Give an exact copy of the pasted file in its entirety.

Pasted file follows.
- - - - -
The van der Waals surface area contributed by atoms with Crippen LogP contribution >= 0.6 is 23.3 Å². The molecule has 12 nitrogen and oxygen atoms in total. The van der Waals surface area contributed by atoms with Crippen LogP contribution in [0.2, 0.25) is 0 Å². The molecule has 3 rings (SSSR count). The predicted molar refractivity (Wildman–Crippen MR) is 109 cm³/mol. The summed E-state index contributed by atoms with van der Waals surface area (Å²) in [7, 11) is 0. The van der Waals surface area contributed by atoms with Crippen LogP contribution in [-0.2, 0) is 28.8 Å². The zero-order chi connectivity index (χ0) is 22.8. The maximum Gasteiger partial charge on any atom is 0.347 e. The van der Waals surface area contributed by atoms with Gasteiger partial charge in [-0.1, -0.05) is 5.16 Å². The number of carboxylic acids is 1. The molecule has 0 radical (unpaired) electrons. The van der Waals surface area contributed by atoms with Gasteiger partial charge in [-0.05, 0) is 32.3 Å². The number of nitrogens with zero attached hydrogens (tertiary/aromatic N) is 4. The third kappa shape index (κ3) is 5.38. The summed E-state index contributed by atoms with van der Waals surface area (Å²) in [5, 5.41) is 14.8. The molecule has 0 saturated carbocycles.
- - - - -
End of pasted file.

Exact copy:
The van der Waals surface area contributed by atoms with Crippen LogP contribution >= 0.6 is 23.3 Å². The molecule has 12 nitrogen and oxygen atoms in total. The van der Waals surface area contributed by atoms with Crippen LogP contribution in [0.2, 0.25) is 0 Å². The molecule has 3 rings (SSSR count). The predicted molar refractivity (Wildman–Crippen MR) is 109 cm³/mol. The summed E-state index contributed by atoms with van der Waals surface area (Å²) in [7, 11) is 0. The van der Waals surface area contributed by atoms with Crippen LogP contribution in [-0.2, 0) is 28.8 Å². The zero-order chi connectivity index (χ0) is 22.8. The maximum Gasteiger partial charge on any atom is 0.347 e. The van der Waals surface area contributed by atoms with Gasteiger partial charge in [-0.1, -0.05) is 5.16 Å². The number of carboxylic acids is 1. The molecule has 0 radical (unpaired) electrons. The van der Waals surface area contributed by atoms with Gasteiger partial charge in [-0.05, 0) is 32.3 Å². The number of nitrogens with zero attached hydrogens (tertiary/aromatic N) is 4. The third kappa shape index (κ3) is 5.38. The summed E-state index contributed by atoms with van der Waals surface area (Å²) in [5, 5.41) is 14.8. The molecule has 0 saturated carbocycles.